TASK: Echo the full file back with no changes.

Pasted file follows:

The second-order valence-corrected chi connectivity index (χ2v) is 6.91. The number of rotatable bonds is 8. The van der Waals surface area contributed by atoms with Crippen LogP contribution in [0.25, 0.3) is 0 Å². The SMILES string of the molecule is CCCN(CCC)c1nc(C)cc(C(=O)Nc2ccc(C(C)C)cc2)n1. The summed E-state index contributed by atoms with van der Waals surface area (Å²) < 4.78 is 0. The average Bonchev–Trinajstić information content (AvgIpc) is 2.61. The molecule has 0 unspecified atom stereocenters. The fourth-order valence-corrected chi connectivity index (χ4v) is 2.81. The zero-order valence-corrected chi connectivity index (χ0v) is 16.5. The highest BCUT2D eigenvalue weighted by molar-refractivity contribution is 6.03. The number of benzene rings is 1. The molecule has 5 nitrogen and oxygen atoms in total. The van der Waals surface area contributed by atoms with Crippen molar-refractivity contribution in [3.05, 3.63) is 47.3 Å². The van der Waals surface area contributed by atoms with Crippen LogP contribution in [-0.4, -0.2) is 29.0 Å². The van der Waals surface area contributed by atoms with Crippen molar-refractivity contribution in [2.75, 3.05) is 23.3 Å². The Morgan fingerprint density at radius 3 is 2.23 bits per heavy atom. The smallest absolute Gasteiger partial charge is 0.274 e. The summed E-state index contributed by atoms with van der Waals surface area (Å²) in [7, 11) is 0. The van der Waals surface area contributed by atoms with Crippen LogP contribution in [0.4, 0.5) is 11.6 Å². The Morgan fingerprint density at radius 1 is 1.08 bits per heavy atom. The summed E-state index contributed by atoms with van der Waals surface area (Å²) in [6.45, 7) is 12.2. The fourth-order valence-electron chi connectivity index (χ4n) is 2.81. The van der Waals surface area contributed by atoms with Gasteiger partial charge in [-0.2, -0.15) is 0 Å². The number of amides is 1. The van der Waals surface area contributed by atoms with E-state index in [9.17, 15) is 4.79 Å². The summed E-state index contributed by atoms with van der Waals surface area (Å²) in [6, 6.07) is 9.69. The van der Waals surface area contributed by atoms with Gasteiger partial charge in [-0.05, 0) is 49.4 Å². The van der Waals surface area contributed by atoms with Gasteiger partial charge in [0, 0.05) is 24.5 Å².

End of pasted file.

The second-order valence-corrected chi connectivity index (χ2v) is 6.91. The number of rotatable bonds is 8. The van der Waals surface area contributed by atoms with Crippen LogP contribution in [0.25, 0.3) is 0 Å². The SMILES string of the molecule is CCCN(CCC)c1nc(C)cc(C(=O)Nc2ccc(C(C)C)cc2)n1. The summed E-state index contributed by atoms with van der Waals surface area (Å²) < 4.78 is 0. The average Bonchev–Trinajstić information content (AvgIpc) is 2.61. The molecule has 0 unspecified atom stereocenters. The fourth-order valence-corrected chi connectivity index (χ4v) is 2.81. The zero-order valence-corrected chi connectivity index (χ0v) is 16.5. The highest BCUT2D eigenvalue weighted by molar-refractivity contribution is 6.03. The number of benzene rings is 1. The molecule has 5 nitrogen and oxygen atoms in total. The van der Waals surface area contributed by atoms with Crippen molar-refractivity contribution in [3.05, 3.63) is 47.3 Å². The van der Waals surface area contributed by atoms with Crippen LogP contribution in [-0.4, -0.2) is 29.0 Å². The van der Waals surface area contributed by atoms with Crippen molar-refractivity contribution in [2.75, 3.05) is 23.3 Å². The Morgan fingerprint density at radius 3 is 2.23 bits per heavy atom. The smallest absolute Gasteiger partial charge is 0.274 e. The summed E-state index contributed by atoms with van der Waals surface area (Å²) in [7, 11) is 0. The van der Waals surface area contributed by atoms with Crippen LogP contribution in [0.4, 0.5) is 11.6 Å². The Morgan fingerprint density at radius 1 is 1.08 bits per heavy atom. The summed E-state index contributed by atoms with van der Waals surface area (Å²) in [6.45, 7) is 12.2. The fourth-order valence-electron chi connectivity index (χ4n) is 2.81. The van der Waals surface area contributed by atoms with Gasteiger partial charge in [-0.2, -0.15) is 0 Å². The number of amides is 1. The van der Waals surface area contributed by atoms with E-state index in [9.17, 15) is 4.79 Å². The summed E-state index contributed by atoms with van der Waals surface area (Å²) in [6, 6.07) is 9.69. The van der Waals surface area contributed by atoms with Gasteiger partial charge in [-0.05, 0) is 49.4 Å². The van der Waals surface area contributed by atoms with Gasteiger partial charge in [0, 0.05) is 24.5 Å².